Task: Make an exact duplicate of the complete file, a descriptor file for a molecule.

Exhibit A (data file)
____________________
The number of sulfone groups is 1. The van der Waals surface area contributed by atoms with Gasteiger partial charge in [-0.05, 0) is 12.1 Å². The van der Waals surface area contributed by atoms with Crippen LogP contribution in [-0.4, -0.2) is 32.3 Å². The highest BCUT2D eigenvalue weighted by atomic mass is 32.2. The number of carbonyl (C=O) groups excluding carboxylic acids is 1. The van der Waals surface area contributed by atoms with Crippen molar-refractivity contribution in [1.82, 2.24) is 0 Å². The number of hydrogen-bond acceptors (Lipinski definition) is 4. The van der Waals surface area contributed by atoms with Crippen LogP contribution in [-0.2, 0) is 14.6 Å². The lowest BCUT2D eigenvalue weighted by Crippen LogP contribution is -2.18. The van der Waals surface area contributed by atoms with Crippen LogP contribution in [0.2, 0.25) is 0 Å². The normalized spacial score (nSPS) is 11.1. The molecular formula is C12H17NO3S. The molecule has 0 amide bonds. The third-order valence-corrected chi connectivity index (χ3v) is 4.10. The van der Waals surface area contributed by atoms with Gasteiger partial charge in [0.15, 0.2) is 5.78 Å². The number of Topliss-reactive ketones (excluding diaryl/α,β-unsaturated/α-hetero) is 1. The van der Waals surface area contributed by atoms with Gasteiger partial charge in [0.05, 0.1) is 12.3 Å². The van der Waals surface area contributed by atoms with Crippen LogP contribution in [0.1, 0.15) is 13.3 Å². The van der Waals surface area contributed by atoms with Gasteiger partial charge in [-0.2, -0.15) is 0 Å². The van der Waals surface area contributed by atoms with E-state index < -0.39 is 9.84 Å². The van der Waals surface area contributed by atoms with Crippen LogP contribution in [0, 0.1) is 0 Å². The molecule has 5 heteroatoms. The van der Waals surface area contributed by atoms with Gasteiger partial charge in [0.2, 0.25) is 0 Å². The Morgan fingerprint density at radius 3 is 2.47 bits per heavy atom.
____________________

The number of sulfone groups is 1. The van der Waals surface area contributed by atoms with Gasteiger partial charge in [-0.05, 0) is 12.1 Å². The van der Waals surface area contributed by atoms with Crippen LogP contribution in [-0.4, -0.2) is 32.3 Å². The highest BCUT2D eigenvalue weighted by atomic mass is 32.2. The number of carbonyl (C=O) groups excluding carboxylic acids is 1. The van der Waals surface area contributed by atoms with Crippen molar-refractivity contribution in [1.82, 2.24) is 0 Å². The number of hydrogen-bond acceptors (Lipinski definition) is 4. The van der Waals surface area contributed by atoms with Crippen LogP contribution in [-0.2, 0) is 14.6 Å². The lowest BCUT2D eigenvalue weighted by Crippen LogP contribution is -2.18. The van der Waals surface area contributed by atoms with Crippen LogP contribution in [0.2, 0.25) is 0 Å². The normalized spacial score (nSPS) is 11.1. The molecular formula is C12H17NO3S. The molecule has 0 amide bonds. The third-order valence-corrected chi connectivity index (χ3v) is 4.10. The van der Waals surface area contributed by atoms with Gasteiger partial charge in [0.15, 0.2) is 5.78 Å². The number of Topliss-reactive ketones (excluding diaryl/α,β-unsaturated/α-hetero) is 1. The van der Waals surface area contributed by atoms with Gasteiger partial charge in [0.05, 0.1) is 12.3 Å². The van der Waals surface area contributed by atoms with Crippen LogP contribution in [0.1, 0.15) is 13.3 Å². The van der Waals surface area contributed by atoms with Gasteiger partial charge in [-0.2, -0.15) is 0 Å². The van der Waals surface area contributed by atoms with E-state index < -0.39 is 9.84 Å². The van der Waals surface area contributed by atoms with Crippen LogP contribution in [0, 0.1) is 0 Å². The molecule has 5 heteroatoms. The van der Waals surface area contributed by atoms with Gasteiger partial charge in [0.2, 0.25) is 0 Å². The Morgan fingerprint density at radius 3 is 2.47 bits per heavy atom.